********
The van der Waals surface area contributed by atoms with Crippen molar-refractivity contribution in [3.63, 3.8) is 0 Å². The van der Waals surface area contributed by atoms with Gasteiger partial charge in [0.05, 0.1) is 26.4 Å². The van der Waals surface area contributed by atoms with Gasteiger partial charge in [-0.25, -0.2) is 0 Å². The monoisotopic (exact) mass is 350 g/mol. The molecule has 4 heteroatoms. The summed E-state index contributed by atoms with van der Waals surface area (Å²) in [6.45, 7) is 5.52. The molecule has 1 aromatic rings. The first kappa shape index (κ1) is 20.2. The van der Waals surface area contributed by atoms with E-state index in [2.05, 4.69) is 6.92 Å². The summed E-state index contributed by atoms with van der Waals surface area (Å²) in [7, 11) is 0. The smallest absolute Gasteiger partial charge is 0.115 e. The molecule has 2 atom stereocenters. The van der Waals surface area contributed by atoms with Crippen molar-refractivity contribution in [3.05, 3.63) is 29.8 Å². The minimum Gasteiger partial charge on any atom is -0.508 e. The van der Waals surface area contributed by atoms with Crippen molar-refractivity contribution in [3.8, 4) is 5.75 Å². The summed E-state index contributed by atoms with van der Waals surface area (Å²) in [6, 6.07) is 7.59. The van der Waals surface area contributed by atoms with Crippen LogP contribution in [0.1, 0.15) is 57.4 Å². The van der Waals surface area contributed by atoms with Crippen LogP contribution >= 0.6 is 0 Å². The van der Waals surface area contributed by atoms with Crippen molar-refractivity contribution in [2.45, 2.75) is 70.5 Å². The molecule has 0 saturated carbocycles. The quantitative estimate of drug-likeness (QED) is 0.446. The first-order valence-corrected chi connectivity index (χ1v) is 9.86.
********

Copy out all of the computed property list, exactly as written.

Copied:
The van der Waals surface area contributed by atoms with Crippen molar-refractivity contribution in [3.63, 3.8) is 0 Å². The van der Waals surface area contributed by atoms with Gasteiger partial charge in [0.05, 0.1) is 26.4 Å². The van der Waals surface area contributed by atoms with Gasteiger partial charge in [-0.25, -0.2) is 0 Å². The monoisotopic (exact) mass is 350 g/mol. The molecule has 4 heteroatoms. The summed E-state index contributed by atoms with van der Waals surface area (Å²) in [6.45, 7) is 5.52. The molecule has 1 aromatic rings. The first kappa shape index (κ1) is 20.2. The van der Waals surface area contributed by atoms with E-state index in [2.05, 4.69) is 6.92 Å². The summed E-state index contributed by atoms with van der Waals surface area (Å²) in [7, 11) is 0. The smallest absolute Gasteiger partial charge is 0.115 e. The molecule has 2 atom stereocenters. The van der Waals surface area contributed by atoms with Crippen molar-refractivity contribution in [3.05, 3.63) is 29.8 Å². The minimum Gasteiger partial charge on any atom is -0.508 e. The van der Waals surface area contributed by atoms with Crippen molar-refractivity contribution in [3.8, 4) is 5.75 Å². The summed E-state index contributed by atoms with van der Waals surface area (Å²) in [6, 6.07) is 7.59. The van der Waals surface area contributed by atoms with Crippen LogP contribution in [0.1, 0.15) is 57.4 Å². The van der Waals surface area contributed by atoms with Crippen LogP contribution >= 0.6 is 0 Å². The van der Waals surface area contributed by atoms with Crippen molar-refractivity contribution in [2.45, 2.75) is 70.5 Å². The molecule has 0 saturated carbocycles. The quantitative estimate of drug-likeness (QED) is 0.446. The first-order valence-corrected chi connectivity index (χ1v) is 9.86.